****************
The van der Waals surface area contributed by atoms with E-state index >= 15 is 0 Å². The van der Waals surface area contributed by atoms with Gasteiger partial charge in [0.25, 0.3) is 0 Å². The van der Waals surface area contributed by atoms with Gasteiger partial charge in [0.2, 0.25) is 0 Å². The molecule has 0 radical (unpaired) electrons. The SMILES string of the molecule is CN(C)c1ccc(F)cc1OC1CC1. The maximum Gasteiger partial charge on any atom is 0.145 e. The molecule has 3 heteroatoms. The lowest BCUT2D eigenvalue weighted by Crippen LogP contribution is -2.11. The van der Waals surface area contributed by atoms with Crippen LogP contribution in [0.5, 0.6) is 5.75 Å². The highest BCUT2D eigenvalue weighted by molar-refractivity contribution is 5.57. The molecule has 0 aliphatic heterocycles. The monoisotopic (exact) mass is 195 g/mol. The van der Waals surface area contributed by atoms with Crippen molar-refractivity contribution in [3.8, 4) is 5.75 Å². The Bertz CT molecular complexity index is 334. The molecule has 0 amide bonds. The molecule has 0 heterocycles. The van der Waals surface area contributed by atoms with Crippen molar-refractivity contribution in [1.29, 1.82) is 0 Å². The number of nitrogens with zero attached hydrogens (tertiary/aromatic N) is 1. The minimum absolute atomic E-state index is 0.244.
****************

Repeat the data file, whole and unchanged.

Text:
The van der Waals surface area contributed by atoms with E-state index >= 15 is 0 Å². The van der Waals surface area contributed by atoms with Gasteiger partial charge in [0.25, 0.3) is 0 Å². The van der Waals surface area contributed by atoms with Gasteiger partial charge in [0.2, 0.25) is 0 Å². The molecule has 0 radical (unpaired) electrons. The SMILES string of the molecule is CN(C)c1ccc(F)cc1OC1CC1. The maximum Gasteiger partial charge on any atom is 0.145 e. The molecule has 3 heteroatoms. The lowest BCUT2D eigenvalue weighted by Crippen LogP contribution is -2.11. The van der Waals surface area contributed by atoms with Crippen LogP contribution in [0.5, 0.6) is 5.75 Å². The highest BCUT2D eigenvalue weighted by molar-refractivity contribution is 5.57. The molecule has 0 aliphatic heterocycles. The monoisotopic (exact) mass is 195 g/mol. The van der Waals surface area contributed by atoms with Crippen molar-refractivity contribution in [3.8, 4) is 5.75 Å². The Bertz CT molecular complexity index is 334. The molecule has 0 amide bonds. The molecule has 0 heterocycles. The van der Waals surface area contributed by atoms with Crippen molar-refractivity contribution in [1.29, 1.82) is 0 Å². The number of nitrogens with zero attached hydrogens (tertiary/aromatic N) is 1. The minimum absolute atomic E-state index is 0.244.